Pectin is a naturally modified polysaccharide, essentially made up of regions containing polygalacturonic acid chains and regions containing chains which consist alternately of rhamnose units and galacturonic acid units, with side chains which mainly contain arabinose units and galactose units. The acid groups of the galacturonic acid units have been partially esterified with methanol and some of the hydroxyl groups thereof have been acetylated. It has a molecular weight of the order of 30,000 to 2,000,000. Pectin is widely used in foods, in particular as a thickener, gelling agent and emulsifier. Pectin is usually obtained from apples and citrus fruits.

Pectin originating from sugar beet is described in EP-A-426434. It is obtained by acid or basic extraction of sugar beet material at high temperature (about 160 °C), followed by centrifuging and ultrafiltration. It differs from apple pectin and citrus pectin in that it has, inter alia, a relatively low molecular weight, a high degree of acetylation and a low viscosity. Diverse food applications are proposed, including use as an agent for lowering cholesterol.

Extraction of pectin from sugar beet at about 95°C and pH 3 is described in DE-C- 4313549. Precipitate formation is not employed, as a result of which a pectin having a large number of short chains is obtained. It is proposed as a foam stabiliser.

It has now been found that a pectin which has a number of characteristics which make it more interesting than other pectins can be obtained industrially from roots and pulp of Asteraceae (Compositae) plants, especially chicory and Jerusalem artichoke, most particularly chicory.

Chicory is a crop plant that is cultivated in its various varieties as a vegetable ("witloof chicory") and as a source of inulin. Jerusalem artichoke is also cultivated as a source of inulin. They are totally unrelated to other crops from which pectin is obtained. As can be seen from the following list, in the classification of the plant kingdom there is a correspondence with sugar beet only at the level of the class (that of the dicotyledons); the same applies to the citrus fruits and the apple.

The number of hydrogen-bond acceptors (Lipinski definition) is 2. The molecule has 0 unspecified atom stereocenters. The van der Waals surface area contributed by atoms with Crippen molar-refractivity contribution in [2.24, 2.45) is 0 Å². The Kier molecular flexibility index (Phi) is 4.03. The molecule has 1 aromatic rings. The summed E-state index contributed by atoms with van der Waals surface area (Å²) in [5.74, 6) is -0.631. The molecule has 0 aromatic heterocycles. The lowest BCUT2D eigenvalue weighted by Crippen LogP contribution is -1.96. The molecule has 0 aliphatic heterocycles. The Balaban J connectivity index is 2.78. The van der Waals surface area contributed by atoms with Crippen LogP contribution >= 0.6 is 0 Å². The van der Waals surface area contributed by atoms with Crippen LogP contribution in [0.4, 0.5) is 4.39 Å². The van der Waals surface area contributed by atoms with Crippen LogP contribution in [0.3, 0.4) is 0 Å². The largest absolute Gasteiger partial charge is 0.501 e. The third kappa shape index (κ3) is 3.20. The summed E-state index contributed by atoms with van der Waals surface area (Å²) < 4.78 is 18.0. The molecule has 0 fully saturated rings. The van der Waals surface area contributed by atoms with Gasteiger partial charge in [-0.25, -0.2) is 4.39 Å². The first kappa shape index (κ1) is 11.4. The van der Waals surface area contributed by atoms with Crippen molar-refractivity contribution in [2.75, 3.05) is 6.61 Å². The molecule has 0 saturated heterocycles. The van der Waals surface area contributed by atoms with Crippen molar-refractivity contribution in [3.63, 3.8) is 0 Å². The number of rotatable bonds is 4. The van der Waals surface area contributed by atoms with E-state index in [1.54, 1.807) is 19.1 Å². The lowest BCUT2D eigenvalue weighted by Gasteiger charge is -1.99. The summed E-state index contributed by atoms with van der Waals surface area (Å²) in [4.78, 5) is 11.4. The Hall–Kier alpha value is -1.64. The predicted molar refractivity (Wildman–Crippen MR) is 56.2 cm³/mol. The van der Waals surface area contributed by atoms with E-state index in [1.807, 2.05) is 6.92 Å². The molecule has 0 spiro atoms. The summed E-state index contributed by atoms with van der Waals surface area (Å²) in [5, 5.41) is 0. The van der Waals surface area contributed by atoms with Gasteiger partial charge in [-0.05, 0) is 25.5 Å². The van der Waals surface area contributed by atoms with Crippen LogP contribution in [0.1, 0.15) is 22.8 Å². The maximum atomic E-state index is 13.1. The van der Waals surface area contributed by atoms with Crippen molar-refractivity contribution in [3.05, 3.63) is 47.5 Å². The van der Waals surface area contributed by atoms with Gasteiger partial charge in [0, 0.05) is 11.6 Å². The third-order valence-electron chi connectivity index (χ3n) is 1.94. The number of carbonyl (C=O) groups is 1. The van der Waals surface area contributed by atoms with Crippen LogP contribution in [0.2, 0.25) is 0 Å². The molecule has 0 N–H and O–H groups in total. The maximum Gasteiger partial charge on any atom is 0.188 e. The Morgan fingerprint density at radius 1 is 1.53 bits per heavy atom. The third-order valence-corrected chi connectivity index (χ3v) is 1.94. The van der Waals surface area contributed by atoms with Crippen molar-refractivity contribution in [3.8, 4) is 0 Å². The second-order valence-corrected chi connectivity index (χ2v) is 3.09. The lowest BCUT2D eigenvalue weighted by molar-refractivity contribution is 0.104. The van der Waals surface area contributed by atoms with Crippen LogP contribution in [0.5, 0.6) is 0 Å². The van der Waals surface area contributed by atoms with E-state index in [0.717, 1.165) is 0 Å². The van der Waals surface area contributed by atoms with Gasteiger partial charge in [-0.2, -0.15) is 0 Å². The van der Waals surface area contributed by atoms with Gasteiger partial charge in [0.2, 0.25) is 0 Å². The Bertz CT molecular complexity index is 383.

Sugar beet Chicory Jerusalem artichoke Sub-kingdom Cormophyta Cormophyta Cormophyta Division Spermatophyta Spermatophyta Spermatophyta Sub-division Angiospermae Angiospermae Angiospermae Class Dicotyledoneae Dicotyledoneae Dicotyledoneae Sub-class Caryophyllidae Asteridae Asteridae Order Caryophyllales Asterales Asterales Family Chenopodiaceae Compositae (Asteraceae) Compositae (Asteraceae) Genus Beta Cichorium Helianthus Species B. vulgaris C. intybus H. tuberosus Chicory and Jerusalem artichoke pectin can be obtained by extraction of chicory roots or pulp and Jerusalem artichoke tubers or pulp, respectively (optionally after washing, pressing and comminuting) with water (about 10-30 times the weight of chicory) at elevated temperature (at, for example, 70-160 °C) under acid conditions (pH 1-6) for a few minutes to a few hours. Further working up can be effected by, for example, microfiltration, optionally followed by ultrafiltration, and spray-drying or freeze-drying.

Instead of ultrafiltration, the pectin can be precipitated by alcohol or alcohol/water (about 2: 1), followed by filtration.

The Asteraceae root pectin thus obtained has properties as specified in the claims: an average molecular weight of 30-2000 kDa, an arabinose content of 2-30 mol % (especially 5-20 mol %), a galactose content of 5-20 mol % (10-15 mol %), a rhamnose content of 1-15 mol % (5-10 mol %), a galacturonic acid content of 30-85 mol % (50-80 mol %), a degree of methylation of the galacturonic acid units of 20-80 % (35-55 mol %), and a degree of acetylation of the galacturonic acid units of 1-50 % (1-30 mol %). In addition to the sugars mentioned, Asteraceae pectin also contains small amounts of glucose, mannose and xylose residues. In this context it can be pointed out that the composition is partly dependent on the method of extraction. For instance, with mild extraction (pH > 3 and/or T < 120 °C) the arabinose content can be higher than the indicated value; on extraction at pH 4-4.5,1-5 % rhamnose, 30-60 % arabinose, 3-6 % galactose and 30-55 % galacturonic acid are found. The final molar weight distribution is dependent on the extraction method and can also be adjusted by the choice of the filters used and of whether or not to employ precipitation. Chicory and Jerusalem artichoke pectin also contains ferulic acid residues (0.01-0.5 % by wt).

Chicory (and Jerusalem artichoke) pectin according to the invention is further characterised by the presence of sesquiterpene lactones, such as laetucin and lactucopicrin and glucosides and other analogues thereof, at a total level of at least 20 g/g, especially 40-300 Fg/g. In particular, the level of lactucin-like compounds in chicory pectin is between 30 and 200 Fg/g and the level of lactucopicrin is between 10 and 60 Fg/g.